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I mean, I know China’s a big country, but really?

According to an article written by Daniel J. Elazar, there are four distinctly traceable groups of Jews in China, the largest of which are the Kaifeng:

The city of Kaifeng, located approximately 300 miles from Beijing, contains the remnants of a Jewish community which flourished in the city from about the ninth to the seventeenth centuries, and which continued to be identifiably Jewish until the 1840s. The origins of the community are unclear, although they appear to be derived from an invitation extended by a Sung Dynasty emperor to a group of Jews to settle and manufacture cotton fabrics in Kaifeng, which at that time was the imperial capital. Approximately 1000 Jews responded as a group and formed a community, which reached its peak in the Middle Ages, when Jews from Western and Southern Asia (principally Iran, Afghanistan and India of today) were actively involved in the China trade. They settled in at least six other cities throughout China, including Beijing in the seventeenth century.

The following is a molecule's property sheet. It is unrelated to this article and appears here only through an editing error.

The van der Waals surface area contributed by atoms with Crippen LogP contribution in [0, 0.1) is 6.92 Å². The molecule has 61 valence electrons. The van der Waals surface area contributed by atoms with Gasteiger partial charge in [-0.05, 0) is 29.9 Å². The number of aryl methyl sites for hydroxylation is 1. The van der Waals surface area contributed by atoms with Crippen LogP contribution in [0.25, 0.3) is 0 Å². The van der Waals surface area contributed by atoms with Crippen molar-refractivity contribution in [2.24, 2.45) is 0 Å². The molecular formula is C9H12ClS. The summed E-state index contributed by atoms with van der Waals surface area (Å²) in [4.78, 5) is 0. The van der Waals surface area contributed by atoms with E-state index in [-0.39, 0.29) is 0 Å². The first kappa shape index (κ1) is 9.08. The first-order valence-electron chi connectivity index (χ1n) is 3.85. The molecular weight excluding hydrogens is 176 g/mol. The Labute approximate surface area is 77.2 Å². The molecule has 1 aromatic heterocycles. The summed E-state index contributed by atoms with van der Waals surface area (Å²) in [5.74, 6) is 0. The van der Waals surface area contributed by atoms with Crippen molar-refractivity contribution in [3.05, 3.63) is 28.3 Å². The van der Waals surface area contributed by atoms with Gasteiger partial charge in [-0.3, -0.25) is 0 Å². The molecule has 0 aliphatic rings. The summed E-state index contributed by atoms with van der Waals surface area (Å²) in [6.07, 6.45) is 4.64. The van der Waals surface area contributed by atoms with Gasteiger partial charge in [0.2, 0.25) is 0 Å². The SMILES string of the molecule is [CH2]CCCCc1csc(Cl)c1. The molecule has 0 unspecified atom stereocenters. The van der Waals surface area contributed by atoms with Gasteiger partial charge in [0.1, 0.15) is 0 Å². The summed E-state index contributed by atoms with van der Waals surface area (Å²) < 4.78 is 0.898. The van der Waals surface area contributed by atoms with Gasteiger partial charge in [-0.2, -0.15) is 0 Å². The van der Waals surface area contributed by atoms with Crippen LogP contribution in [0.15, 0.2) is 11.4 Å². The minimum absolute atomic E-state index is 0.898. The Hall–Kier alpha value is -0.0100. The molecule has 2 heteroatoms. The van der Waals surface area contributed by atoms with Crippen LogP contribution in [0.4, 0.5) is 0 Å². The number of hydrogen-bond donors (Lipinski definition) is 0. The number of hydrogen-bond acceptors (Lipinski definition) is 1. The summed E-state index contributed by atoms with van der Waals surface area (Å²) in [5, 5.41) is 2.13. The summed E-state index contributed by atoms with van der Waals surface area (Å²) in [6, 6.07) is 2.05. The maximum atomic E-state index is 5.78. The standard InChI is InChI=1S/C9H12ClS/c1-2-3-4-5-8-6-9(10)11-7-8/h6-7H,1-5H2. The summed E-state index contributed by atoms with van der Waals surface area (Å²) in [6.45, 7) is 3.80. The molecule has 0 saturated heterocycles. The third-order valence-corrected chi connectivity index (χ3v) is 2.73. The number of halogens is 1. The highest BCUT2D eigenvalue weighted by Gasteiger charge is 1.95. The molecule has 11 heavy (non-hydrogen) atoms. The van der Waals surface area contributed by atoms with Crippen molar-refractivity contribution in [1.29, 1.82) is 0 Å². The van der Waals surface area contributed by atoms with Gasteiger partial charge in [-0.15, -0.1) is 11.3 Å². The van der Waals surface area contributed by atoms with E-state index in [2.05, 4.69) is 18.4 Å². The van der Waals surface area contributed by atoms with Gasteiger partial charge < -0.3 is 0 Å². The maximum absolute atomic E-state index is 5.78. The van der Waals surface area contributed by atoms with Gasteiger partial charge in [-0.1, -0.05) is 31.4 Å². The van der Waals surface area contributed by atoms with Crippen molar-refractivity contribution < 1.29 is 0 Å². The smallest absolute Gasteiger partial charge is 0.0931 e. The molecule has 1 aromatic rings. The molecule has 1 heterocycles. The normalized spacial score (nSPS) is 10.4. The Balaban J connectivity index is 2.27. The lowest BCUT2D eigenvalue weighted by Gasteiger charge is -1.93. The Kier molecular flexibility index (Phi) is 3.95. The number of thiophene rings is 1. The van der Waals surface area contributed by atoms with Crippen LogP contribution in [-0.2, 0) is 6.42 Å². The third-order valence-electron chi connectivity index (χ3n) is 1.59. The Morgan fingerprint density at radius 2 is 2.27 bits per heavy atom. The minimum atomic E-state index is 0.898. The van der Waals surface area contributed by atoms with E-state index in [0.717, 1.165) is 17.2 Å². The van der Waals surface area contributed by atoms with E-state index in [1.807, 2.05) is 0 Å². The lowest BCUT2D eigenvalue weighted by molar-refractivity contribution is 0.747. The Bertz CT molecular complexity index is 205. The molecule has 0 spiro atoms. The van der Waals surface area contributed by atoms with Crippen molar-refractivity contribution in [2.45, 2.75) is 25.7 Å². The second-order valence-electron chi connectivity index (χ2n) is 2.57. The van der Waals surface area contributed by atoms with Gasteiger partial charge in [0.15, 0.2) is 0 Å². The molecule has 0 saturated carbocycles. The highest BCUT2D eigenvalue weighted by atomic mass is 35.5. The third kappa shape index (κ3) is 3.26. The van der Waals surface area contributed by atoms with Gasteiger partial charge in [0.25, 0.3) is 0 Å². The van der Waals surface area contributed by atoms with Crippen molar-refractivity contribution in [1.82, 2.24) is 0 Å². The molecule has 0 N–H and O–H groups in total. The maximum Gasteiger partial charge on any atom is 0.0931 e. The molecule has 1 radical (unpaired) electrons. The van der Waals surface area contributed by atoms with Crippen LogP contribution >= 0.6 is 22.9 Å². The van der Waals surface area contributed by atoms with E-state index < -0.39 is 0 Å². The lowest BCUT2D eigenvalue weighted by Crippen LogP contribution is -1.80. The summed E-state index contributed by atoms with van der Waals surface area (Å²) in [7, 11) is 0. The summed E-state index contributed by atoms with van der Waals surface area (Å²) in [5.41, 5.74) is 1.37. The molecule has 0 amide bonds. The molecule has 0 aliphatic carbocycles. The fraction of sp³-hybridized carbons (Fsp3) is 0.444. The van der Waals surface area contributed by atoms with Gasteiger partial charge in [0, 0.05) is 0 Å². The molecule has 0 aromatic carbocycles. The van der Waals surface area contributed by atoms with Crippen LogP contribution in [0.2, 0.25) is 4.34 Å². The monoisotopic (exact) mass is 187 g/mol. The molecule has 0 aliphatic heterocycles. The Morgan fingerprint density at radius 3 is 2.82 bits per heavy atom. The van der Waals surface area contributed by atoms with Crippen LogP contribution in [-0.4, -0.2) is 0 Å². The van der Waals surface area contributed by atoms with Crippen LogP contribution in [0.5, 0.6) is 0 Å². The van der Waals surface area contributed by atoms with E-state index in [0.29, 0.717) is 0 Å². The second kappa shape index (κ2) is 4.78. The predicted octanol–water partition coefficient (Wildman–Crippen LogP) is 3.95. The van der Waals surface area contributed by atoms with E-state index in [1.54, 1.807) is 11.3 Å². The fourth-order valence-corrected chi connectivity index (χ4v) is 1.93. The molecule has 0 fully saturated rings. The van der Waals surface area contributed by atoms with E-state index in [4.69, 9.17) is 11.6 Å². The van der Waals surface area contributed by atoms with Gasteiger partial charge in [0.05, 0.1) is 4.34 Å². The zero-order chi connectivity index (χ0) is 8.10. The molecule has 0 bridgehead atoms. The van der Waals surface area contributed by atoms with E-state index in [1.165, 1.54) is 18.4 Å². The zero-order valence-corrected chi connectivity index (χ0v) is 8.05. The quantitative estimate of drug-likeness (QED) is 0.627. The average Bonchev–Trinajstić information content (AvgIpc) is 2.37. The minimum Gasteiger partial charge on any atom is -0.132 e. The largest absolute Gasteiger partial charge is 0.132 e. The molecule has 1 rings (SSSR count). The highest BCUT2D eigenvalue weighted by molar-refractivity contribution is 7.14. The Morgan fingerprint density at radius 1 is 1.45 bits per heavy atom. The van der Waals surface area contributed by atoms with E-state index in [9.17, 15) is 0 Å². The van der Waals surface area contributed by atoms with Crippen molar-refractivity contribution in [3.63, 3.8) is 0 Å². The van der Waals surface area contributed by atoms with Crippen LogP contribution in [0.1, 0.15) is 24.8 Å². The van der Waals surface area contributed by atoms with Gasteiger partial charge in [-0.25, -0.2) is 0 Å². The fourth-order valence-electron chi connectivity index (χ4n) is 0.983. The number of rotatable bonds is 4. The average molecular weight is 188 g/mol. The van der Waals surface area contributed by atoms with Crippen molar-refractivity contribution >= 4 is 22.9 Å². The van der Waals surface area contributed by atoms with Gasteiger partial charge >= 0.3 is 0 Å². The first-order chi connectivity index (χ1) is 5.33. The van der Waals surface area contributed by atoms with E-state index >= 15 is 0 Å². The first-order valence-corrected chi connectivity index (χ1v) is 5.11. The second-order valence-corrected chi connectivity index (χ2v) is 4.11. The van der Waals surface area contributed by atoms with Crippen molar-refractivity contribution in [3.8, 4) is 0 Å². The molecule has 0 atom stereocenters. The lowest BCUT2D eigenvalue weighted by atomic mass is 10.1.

While merchant and refugee communities flourished from the turn of the century up until World War II, China lost a significant number of Jews during the Communist takeover of 1949. At one point, the peak population reached over 30,000!

You might be wondering, what does this have to do with sustainability? Well, just last week scientists determined that China surpassed the United States in CO2 emissions – a whopping 14 years ahead of the predicted schedule. Yikes. If by some miracle any Chinese Jews come across this post, I implore you, try not to pollute so much, k? We at Pitaron Park would greatly appreciate it.

For a more expansive history on Jewish populations in China, check these sites out:

(image borrowed from Oy Bay!)

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